Christianity, Infertility

Haiku Sunday : Wings Unexhausted.

“Soaring with the storm.

Wings unexhausted. Softly.

The beauty of flight.”

I know. It’s not my best haiku ever.

I was walking with my husband to the movie theater last weekend, and we happened to see a little girl and her mother feeding a flock of birds. These birds were everywhere and in very large numbers, so I just had to get a picture of them. In the theater, as we were waiting for the movie to begin, I started uploading some of my bird pictures to Instagram and wanted to think of a haiku to go with one of them. I thought for a few minutes about what the bird pictures meant to me – aside from being random pictures that I took while walking to the movies – and as I scrolled through the pictures I’d taken, I was reminded of a sermon that I’d heard as a child.

The sermon, as I remember it,  was based on Isaiah 40:31. This verse says that “Those who wait upon the Lord will renew their strength. They will mount up with wings like eagles. They will run and not grow weary. They will walk and will not faint.” The minister who gave the sermon was emphasizing the point that when eagles fly through harsh winds or storms, they do not tire themselves out by flapping their wings incessantly. Instead, they soar. They get up into the air, spread their wings out, and allow the wind to take them the rest of the way. The minister was trying to encourage us to have that kind of trust in God. Instead of exhausting ourselves by constantly trying to make our lives fit into our own agendas, we should learn to “spread out our wings” (relinquish our need to control and manipulate life), and allow the “wind” (God) to take us on the journey. In doing this, we find more beauty and meaning in our lives – because we allow the one who gave us our lives to also direct it.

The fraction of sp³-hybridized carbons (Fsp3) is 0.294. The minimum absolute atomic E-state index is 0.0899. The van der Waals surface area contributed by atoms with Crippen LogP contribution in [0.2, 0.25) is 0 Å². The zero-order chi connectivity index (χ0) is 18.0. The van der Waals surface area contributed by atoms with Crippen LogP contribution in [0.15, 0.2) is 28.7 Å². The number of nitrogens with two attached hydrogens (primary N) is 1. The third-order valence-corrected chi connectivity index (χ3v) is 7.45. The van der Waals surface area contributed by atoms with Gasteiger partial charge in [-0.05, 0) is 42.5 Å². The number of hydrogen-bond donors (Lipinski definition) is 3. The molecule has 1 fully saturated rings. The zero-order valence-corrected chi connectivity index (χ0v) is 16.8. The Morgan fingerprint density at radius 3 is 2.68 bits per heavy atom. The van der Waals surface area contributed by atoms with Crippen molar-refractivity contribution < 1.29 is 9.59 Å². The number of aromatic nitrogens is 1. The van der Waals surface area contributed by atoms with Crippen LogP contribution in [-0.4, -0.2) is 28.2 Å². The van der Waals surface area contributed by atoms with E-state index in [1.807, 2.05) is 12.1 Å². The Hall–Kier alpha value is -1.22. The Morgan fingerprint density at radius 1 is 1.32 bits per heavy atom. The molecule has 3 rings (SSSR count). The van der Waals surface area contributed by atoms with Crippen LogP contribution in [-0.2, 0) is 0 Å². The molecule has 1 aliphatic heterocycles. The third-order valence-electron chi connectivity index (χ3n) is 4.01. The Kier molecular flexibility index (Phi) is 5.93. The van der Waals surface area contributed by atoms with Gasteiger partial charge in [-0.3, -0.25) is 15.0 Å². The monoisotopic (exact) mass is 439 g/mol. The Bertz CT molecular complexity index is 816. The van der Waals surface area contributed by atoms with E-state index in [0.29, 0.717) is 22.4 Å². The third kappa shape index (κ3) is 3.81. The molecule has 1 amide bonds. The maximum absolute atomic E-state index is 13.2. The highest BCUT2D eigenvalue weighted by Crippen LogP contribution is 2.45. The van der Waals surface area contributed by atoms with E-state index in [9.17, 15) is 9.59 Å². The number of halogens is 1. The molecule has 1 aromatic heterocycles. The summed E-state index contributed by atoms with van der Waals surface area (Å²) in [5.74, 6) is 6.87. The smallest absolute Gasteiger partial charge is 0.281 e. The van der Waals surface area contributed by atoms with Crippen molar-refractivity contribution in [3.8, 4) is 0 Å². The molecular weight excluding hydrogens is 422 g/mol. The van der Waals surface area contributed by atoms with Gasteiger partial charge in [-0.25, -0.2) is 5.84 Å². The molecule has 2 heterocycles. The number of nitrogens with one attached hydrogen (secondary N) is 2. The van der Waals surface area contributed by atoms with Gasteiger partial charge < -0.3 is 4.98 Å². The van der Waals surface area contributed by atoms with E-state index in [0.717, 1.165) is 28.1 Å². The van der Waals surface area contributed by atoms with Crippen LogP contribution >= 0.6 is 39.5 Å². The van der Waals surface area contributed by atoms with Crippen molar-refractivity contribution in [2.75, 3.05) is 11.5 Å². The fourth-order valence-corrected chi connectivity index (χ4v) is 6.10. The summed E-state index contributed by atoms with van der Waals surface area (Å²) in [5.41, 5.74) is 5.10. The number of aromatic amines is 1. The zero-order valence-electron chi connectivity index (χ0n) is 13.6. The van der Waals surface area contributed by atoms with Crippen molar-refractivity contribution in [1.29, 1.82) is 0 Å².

One of the things that I am learning, through infertility, is how to “wait upon the Lord” and “soar with the storm.” I am quite an indifferent person, and have never really wanted anything very badly in my life. I’m easy-going and easy to please, and I have often mistaken my indifference for patience, peace, or acceptance. In the times where I have been denied a want or desirable outcome, I was able to get over it fairly quickly (within minutes!). The truth is, I’ve never wanted anything badly enough to really become frustrated when it was denied me. Furthermore, the few things that I have wanted in my life have been within my ability to obtain.

Infertility is the first time that I am facing a situation where I can’t have something that I really want, and I can’t control when – or even if – I’ll get it.

And I’ll be honest, I hate infertility. With a passion. But I can also see the beauty in what it is teaching me. I can see how God is using it to make me a better person – more compassionate, more transparent, more trusting, and with more respect for the gift and the Giver of life. The longer I struggle with infertility, the better I am getting at simply spreading my wings and allowing the wind to take me where it will. I am getting better at waiting on the Lord. And for that, I am grateful.

No matter what your struggle is, use it as an opportunity to learn how to have true patience. Use it as an opportunity to become more compassionate and sensitive to the silent struggles of others. Use it to find beauty and meaning in the life lessons that your struggle will inevitably bring – the life lessons that will equip you for potentially harder times in the future. Most of all, use it to learn how to wait upon the Lord. He knows what He is doing.